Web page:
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Ambitious engineers receive first-class mentoring and training on our latest robotic system

With a growing technology portfolio and expanding R&D capabilities, our team are continually advancing their skills by gaining experience operating and deploying our latest innovations.

The Robotic Roadworks and Excavation System (RRES) – a world-first robotic system to revolutionise methods of excavation, utility interaction and reinstatement, made a UK debut earlier this year for field trials on SGN’s gas network.

The collaborative project with SGN was in development for 3 years and was built by our U.S. engineering teams at our Hauppauge, NY office. The system uses a precision robotic arm with swappable tooling, integrated artificial intelligence, and machine vision and utilises soft-touch excavation tools. RRES was designed with an “open-source” design to support multiple industries overcome the typical challenges associated with roadworks, promising benefits including improved worker safety, less CO2 emissions, and a smaller physical footprint than traditional excavation methods.

When the platform and the project team reached the UK to begin field trials, our UK CISBOT Technicians Amadeus Smith and Wayne Hargrave had the opportunity to undertake training to operate the system. This involved learning the individual components of RRES, the tooling, the artificial intelligence processes, and data reading.

Amadeus Smith, CISBOT Technician, has been a part of our UK field crew since 2020. He joined ULC from the Army where he was a vehicle mechanic. Training and mentoring have played a huge role in Amadeus’ job roles, including at ULC where he was mentored by our field service lead operators to use our systems to drive the success of our robotic deployments.

We caught up with Amadeus Smith to see how he felt following his recent training on RRES.

I initially showed interest in RRES a while before it made its way over to the UK when it was in development. I always assumed someone with more experience within the company would be put on the project to operate the robot in the UK, so when I found out I was going to be involved I was excited, and I couldn’t wait to learn about our new platform and learn new skills along the way.”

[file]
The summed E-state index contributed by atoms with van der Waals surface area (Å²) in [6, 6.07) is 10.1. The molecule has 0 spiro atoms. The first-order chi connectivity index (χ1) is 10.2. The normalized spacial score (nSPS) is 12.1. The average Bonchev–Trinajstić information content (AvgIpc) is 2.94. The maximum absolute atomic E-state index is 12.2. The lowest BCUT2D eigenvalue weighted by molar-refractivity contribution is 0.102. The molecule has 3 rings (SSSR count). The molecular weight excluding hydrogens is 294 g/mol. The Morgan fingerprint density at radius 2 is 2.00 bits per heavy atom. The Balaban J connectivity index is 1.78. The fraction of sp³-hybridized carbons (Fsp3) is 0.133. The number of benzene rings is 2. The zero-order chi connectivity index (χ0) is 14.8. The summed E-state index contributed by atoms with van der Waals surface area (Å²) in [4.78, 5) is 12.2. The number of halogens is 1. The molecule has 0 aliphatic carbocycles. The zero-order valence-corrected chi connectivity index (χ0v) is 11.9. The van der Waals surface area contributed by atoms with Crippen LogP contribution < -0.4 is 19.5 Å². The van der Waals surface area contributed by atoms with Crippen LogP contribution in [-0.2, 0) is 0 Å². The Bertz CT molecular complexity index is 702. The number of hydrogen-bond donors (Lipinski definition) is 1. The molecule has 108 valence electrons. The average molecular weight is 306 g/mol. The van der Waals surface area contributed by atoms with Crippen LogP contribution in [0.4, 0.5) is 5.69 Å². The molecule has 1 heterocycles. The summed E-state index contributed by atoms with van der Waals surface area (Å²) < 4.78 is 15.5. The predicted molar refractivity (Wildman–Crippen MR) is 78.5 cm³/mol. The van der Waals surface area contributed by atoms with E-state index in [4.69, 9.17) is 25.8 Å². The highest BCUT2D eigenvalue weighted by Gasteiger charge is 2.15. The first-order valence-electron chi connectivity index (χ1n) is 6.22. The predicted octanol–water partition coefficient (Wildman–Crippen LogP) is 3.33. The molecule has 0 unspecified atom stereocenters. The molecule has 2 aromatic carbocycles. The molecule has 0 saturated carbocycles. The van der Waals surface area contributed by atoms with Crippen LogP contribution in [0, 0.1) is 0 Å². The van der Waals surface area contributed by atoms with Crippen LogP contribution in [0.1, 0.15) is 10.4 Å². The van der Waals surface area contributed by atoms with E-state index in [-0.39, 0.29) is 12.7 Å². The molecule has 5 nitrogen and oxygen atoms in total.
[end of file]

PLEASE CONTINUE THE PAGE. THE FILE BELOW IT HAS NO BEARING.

“During the RRES training, I learnt a lot about how the pendant works which is essentially the main user interface for the robot as well as how the components of the platform works as a whole.”

The RRES system is equipped with various end effectors including a below ground GPR scanning tool, core removal device, and road cutting toolhead. Amadeus said during training had also learnt about the “future possibilities for expanding RRES’s capabilities and tools to support more industries overcome their challenges associated with roadworks.”

“During my time working on RRES I ended up doing a sizeable amount of electrical diagnostics and repair as well as learning the very basics in coding which I am now researching and doing online courses in my own time to become more useful in future projects.”

Regarding challenges that arose during training, he said “the main challenge encountered was the timeframe which was cut short due to post-shipping repairs and testing to recalibrate the system.”

We also asked what Amadeus’ favourite moment working on RRES was: “My favourite moments working on RRES would have to be just spending time with Ali Asmari, RRES Project Lead, and the project team from the US. It was just a great laugh throughout and the mentoring was perfect for the timescales they had!”

“Finally seeing RRES in person, learning how it works and its capabilities gave me a great sense of appreciation of all the hard work that has gone into building it. All the efforts from the R&D team, engineers and marketing team have massively paid off to produce such a great robot.”

 

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